Monday, March 30, 2009

Travelography #149: Dark Tourism, East Africa, Vegas and the TSA

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Travel and Tourism News Stories discussed in this podcast are from the Travelography Twitter Blog for the week of 23 to 30 March 2009. This podcast is also available at, and

  • Cambodia - He was one of the greatest mass killers of the 20th century, but that doesn't stop the hopeful from praying at Pol Pot's hillside grave for lucky lottery numbers, job promotions and beautiful brides. Nor does it stop tourists from picking clean the bones and ashes from the Khmer Rouge leader's burial ground in this remote town in northwestern Cambodia.
  • Residents of a small southwest Nebraska town have a question for state officials: You’re not doing anything with that old electric chair, are you? The Nebraska Supreme Court ruled last year that the state’s use of the electric chair was unconstitutional because it amounts to cruel and unusual punishment. Some people in McCook—population just under 8,000—think “Old Sparky’’ could be a tourist attraction and have offered to take it off the state’s hands.
  • The East African Community (EAC) has agreed to start a single tourist visa for the region, ... the EAC members were discussing a protocol to create and market the region as a single tourist destination. Rwanda, Tanzania, Burundi, Kenya and Uganda make up the EAC.
  • The US Federal Aviation Administration (FAA) says that the information could mislead the public and its release could prompt some airports and others not to report incidents, but the proposal is drawing sharp criticism from bird safety experts and public records advocates.
  • critics want stricter standards for deciding who goes on the watch list. The list is based on "nominations" from intelligence and security agencies, such as the CIA and FBI, which use a "reasonable suspicion" standard to decide whether a person's suspected links to terrorism are strong enough to put him in the database. "No one wants to be the person who was too cautious about nominating names … so every name ends up on the list when only a handful should be,"
  • On Monday Dubai World's Infinity World subsidiary filed a lawsuit against MGM Mirage because of its concern about the viability of their $8.6 billion joint venture project under construction on the Las Vegas Strip. The 67 acre project is under a cloud after SEC returns filed by MGM indicated it may breach its debt repayment obligations. MGM Mirage is currently saddled with $13 billion of debt.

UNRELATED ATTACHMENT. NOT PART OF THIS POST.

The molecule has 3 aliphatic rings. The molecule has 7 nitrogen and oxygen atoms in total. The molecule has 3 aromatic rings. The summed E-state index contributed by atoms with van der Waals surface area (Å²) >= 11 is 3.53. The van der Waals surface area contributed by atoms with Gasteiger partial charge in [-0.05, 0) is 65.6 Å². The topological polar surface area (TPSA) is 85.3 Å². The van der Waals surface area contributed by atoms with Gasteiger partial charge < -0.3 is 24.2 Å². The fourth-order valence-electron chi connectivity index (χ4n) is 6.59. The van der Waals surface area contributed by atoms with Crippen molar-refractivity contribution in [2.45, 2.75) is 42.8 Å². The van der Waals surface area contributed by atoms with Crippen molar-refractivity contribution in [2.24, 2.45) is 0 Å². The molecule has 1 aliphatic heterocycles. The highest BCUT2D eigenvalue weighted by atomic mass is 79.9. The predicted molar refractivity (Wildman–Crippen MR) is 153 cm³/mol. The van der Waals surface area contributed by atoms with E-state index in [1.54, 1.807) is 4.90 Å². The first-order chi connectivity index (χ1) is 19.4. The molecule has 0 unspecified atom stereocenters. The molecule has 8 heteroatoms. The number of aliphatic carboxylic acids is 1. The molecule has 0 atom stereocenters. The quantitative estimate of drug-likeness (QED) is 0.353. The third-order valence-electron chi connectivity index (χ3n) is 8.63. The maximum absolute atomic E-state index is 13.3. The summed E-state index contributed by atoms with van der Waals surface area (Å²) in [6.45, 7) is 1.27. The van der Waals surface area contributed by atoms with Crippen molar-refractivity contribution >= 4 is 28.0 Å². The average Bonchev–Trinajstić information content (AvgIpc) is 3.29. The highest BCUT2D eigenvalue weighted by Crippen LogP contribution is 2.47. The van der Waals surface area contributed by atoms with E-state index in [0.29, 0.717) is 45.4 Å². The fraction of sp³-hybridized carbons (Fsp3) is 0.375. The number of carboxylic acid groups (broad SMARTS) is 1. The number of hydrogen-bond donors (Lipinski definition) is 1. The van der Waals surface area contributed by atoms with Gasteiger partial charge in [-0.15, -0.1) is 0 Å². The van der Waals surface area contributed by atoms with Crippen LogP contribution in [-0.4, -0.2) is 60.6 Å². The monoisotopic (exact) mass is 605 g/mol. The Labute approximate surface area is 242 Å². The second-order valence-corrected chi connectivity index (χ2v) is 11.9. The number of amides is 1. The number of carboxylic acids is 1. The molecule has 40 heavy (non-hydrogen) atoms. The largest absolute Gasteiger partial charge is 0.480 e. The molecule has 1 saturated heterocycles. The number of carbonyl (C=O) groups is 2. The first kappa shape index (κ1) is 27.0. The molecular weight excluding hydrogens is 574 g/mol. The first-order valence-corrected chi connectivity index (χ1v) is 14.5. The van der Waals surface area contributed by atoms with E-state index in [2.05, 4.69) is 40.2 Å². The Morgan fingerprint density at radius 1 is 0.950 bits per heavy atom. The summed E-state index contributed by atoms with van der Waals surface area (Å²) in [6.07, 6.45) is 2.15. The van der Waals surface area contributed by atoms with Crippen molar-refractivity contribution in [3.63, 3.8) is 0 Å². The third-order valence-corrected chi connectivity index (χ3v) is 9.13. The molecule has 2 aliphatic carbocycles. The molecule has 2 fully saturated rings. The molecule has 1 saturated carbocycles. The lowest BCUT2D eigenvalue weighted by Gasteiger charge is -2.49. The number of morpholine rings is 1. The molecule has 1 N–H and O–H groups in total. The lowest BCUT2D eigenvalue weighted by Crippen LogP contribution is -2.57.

• Sunday, March 22, 2009

    Travel Geography #148: Tourism and Political Bedfellows

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    Stories discussed in this podcast are from the Travelography Twitter Blog for the week of 15 to 22 March 2009. This podcast is also available at and

    The global trend in developing luxury, large-scale resorts is leading to widespread alienation and displacement of people from their land, and is wreaking havoc with fragile ecosystems. Poor communities in developing countries, which depend heavily upon their natural resources for their livelihoods, are the hardest hit.

    Americans United to Halt Tourism in Mexico – formed by Minutemen groups across the country ... – is urging Americans bound for sun and fun south of the border to instead visit the U.S. Southwest. "Do not give your tourist dollars to Mexico!" the fliers say.

    Last summer, the number of nude hikers increased to such an extent that the hills often seemed alive with the sound of everything but the swish of trousers.

    ... for the first time since Serbian and Montenegrin forces besieged this historic port city in 1991, businesspeople [in Dubrovnik, Croatia] are publicly appealing to Serbian tourists to help rescue the economy.

    ...the drops in new booking revenue that US Airways saw in January and the first half of February had stopped, and in March even rose a little. ... the overall number of leisure passengers has held up — it's just that they're paying less to fly than they used to.

    One investigator used the Social Security number of a man who died in 1965, a fake New York birth certificate and a fake Florida driver's license. He received a passport four days later. A second attempt had the investigator using a 5-year-old boy's information but identifying himself as 53 years old on the passport application. He received that passport seven days later.

    Sunday, March 15, 2009

    Travelography #147: Finally - Some Good Travel and Tourism News!